Review: A new take on a classic fairytale. I loved this retelling of Cinderella. First, I loved that the main characters were POC. It’s rare to find Asian characters in retellings of classic fairytales, so I was very excited to get Cinder and Kai from New Beijing. This is a dystopian story, so there’s a lot of drama and a lot of upheaval. You’ll read this and hate the stepmother, love the sister, and love Cinder, just like in the original Cinderella, but you’ll keep reading because there’s so much more to it. Kai isn’t just a prince that stumbles into love at first sight, and Cinder isn’t a helpless princess-in-ruins. She’s powerful and smart and the best mechanic in New Beijing. She’s not the helpless maid of the original story, waiting for a fairy godmother to come save her, she’s an independent badass who is going to save the world.
Who run the world?
Title: The Darkest Part of the Forest
Author: Holly Black
Genre: Fantasy; Magic
Synopsis: (from Goodreads) Hazel lives with her brother, Ben, in the strange town of Fairfold where humans and fae exist side by side. The faeries’ seemingly harmless magic attracts tourists, but Hazel knows how dangerous they can be, and she knows how to stop them. Or she did, once. At the center of it all, there is a glass coffin in the woods. It rests right on the ground and in it sleeps a boy with horns on his head and ears as pointed as knives. Hazel and Ben were both in love with him as children. The boy has slept there for generations, never waking. Until one day, he does… As the world turns upside down, Hazel tries to remember her years pretending to be a knight. But swept up in new love, shifting loyalties, and the fresh sting of betrayal, will it be enough?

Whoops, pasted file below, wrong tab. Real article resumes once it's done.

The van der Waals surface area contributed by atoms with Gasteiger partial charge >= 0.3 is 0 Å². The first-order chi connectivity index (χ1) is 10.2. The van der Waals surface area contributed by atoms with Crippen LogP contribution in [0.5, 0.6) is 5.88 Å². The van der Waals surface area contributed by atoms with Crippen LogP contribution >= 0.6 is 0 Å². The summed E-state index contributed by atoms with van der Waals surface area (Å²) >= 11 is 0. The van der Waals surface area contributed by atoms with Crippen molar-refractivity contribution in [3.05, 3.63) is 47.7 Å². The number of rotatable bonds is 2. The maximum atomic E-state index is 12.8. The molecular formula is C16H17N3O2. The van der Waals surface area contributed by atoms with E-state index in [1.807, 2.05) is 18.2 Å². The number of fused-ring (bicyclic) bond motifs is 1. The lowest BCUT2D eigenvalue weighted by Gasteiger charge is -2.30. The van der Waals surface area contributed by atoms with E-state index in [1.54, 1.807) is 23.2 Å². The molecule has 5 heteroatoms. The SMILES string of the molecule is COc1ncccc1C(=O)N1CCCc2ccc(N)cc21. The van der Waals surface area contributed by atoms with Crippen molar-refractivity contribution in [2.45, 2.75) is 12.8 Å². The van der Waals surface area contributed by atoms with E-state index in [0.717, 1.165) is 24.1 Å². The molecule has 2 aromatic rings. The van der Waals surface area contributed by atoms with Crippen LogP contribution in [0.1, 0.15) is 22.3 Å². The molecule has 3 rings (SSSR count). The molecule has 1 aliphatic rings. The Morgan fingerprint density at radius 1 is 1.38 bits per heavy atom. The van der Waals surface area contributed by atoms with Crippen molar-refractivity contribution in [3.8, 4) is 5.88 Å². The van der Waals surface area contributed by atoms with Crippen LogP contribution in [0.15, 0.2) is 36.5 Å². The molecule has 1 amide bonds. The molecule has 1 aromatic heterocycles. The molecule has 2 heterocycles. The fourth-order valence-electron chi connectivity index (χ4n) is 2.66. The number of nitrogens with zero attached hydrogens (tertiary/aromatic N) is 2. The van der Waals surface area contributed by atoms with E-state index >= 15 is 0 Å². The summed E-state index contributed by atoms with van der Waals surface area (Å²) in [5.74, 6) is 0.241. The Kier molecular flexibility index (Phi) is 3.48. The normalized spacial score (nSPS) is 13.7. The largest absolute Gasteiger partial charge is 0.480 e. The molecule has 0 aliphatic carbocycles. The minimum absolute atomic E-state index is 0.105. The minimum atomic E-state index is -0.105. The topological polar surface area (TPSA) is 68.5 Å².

Review: I read this book before leaving for summer vacation last year and fell in love with the fantasy genre again. I hadn’t read much in this genre since Harry Potter and then realized how much I loved it (hence why I have a TON of fantasy books on this blog). Hazel is a fun character to follow. She acts like a typical teenage girl — and I think I’d know, since I’ve been one and work with them on the daily). You’ll be interested to know that this is more than just a story about a teenage girl. This is about a character who wants to save the world. It’s got magic and a bit of romance and a bit of drama and then more magic.
Hazel becomes the knight she once pretended to be in order to save everything she knows and the ones she loves. The faeries aren’t always the benevolent sprites that grant wishes and leave a trail of glitter in their wake – sometimes they want to cause harm, create mischief. Sometimes girls like Hazel need to remind them of the power of humanity.
Title: Miss Peregrine’s Home for Peculiar Children [Book I/III]
Author: Ransom Riggs
Genre: paranormal; fantasy
Synopsis: (from Goodreads) A mysterious island. An abandoned orphanage. A strange collection of curious photographs. A horrific family tragedy sets sixteen-year-old Jacob journeying to a remote island off the coast of Wales, where he discovers the crumbling ruins of Miss Peregrine’s Home for Peculiar Children. As Jacob explores its abandoned bedrooms and hallways, it becomes clear that the children were more than just peculiar… And somehow—impossible though it seems—they may still be alive. A spine-tingling fantasy illustrated with haunting vintage photography, Miss Peregrine’s Home for Peculiar Children will delight adults, teens, and anyone who relishes an adventure in the shadows.
Review: I read this book while flying back from California last summer. I had a six hour flight to kill, and this was the way to do it. A little bit suspenseful, this book was a fun read. I was so intrigued as I followed Jacob through his adventure. I loved this book but did NOT love the movie. It is SO SO SO SO SO different. So if you’re thinking of cheating yourself here, don’t. Read the book, it’s ALWAYS better.
Jacob as a protagonist is a good lead – you’re following in his footsteps as he learns about his family’s past and his place in the legacy. Everything is not what it seems to be, and Miss Peregrine is a good – but mysterious – tutor. The relationships between characters are thoughtful and sweet, something the movie doesn’t quite to justice to.
Title: Harry Potter and the Cursed Child
Author: John Tiffany
Genre: fantasy; magic;